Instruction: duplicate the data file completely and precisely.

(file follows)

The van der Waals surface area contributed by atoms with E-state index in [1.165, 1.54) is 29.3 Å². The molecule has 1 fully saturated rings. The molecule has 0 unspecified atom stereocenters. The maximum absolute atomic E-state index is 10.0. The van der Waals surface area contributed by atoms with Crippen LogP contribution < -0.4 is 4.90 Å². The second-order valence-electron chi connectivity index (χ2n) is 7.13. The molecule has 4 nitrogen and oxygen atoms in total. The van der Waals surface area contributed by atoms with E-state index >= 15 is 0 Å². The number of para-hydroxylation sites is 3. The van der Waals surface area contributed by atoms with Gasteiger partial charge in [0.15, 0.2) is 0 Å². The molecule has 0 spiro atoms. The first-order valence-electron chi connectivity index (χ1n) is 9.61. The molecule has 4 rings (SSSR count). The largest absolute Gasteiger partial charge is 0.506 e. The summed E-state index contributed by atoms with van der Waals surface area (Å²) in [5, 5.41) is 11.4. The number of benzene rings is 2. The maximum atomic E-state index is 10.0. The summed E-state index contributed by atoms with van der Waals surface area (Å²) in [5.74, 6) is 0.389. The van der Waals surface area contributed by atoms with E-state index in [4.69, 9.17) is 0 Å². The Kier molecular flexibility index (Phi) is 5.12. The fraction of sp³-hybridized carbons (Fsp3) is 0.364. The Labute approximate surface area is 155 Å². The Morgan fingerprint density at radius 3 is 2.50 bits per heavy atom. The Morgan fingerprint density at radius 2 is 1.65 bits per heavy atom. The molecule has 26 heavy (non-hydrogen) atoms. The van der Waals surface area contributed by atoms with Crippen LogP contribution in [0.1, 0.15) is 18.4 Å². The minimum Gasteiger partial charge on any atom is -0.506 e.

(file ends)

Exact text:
The van der Waals surface area contributed by atoms with E-state index in [1.165, 1.54) is 29.3 Å². The molecule has 1 fully saturated rings. The molecule has 0 unspecified atom stereocenters. The maximum absolute atomic E-state index is 10.0. The van der Waals surface area contributed by atoms with Crippen LogP contribution < -0.4 is 4.90 Å². The second-order valence-electron chi connectivity index (χ2n) is 7.13. The molecule has 4 nitrogen and oxygen atoms in total. The van der Waals surface area contributed by atoms with E-state index >= 15 is 0 Å². The number of para-hydroxylation sites is 3. The van der Waals surface area contributed by atoms with Gasteiger partial charge in [0.15, 0.2) is 0 Å². The molecule has 0 spiro atoms. The first-order valence-electron chi connectivity index (χ1n) is 9.61. The molecule has 4 rings (SSSR count). The largest absolute Gasteiger partial charge is 0.506 e. The summed E-state index contributed by atoms with van der Waals surface area (Å²) in [5, 5.41) is 11.4. The number of benzene rings is 2. The maximum atomic E-state index is 10.0. The summed E-state index contributed by atoms with van der Waals surface area (Å²) in [5.74, 6) is 0.389. The van der Waals surface area contributed by atoms with E-state index in [4.69, 9.17) is 0 Å². The Kier molecular flexibility index (Phi) is 5.12. The fraction of sp³-hybridized carbons (Fsp3) is 0.364. The Labute approximate surface area is 155 Å². The Morgan fingerprint density at radius 3 is 2.50 bits per heavy atom. The Morgan fingerprint density at radius 2 is 1.65 bits per heavy atom. The molecule has 26 heavy (non-hydrogen) atoms. The van der Waals surface area contributed by atoms with Crippen LogP contribution in [0.1, 0.15) is 18.4 Å². The minimum Gasteiger partial charge on any atom is -0.506 e.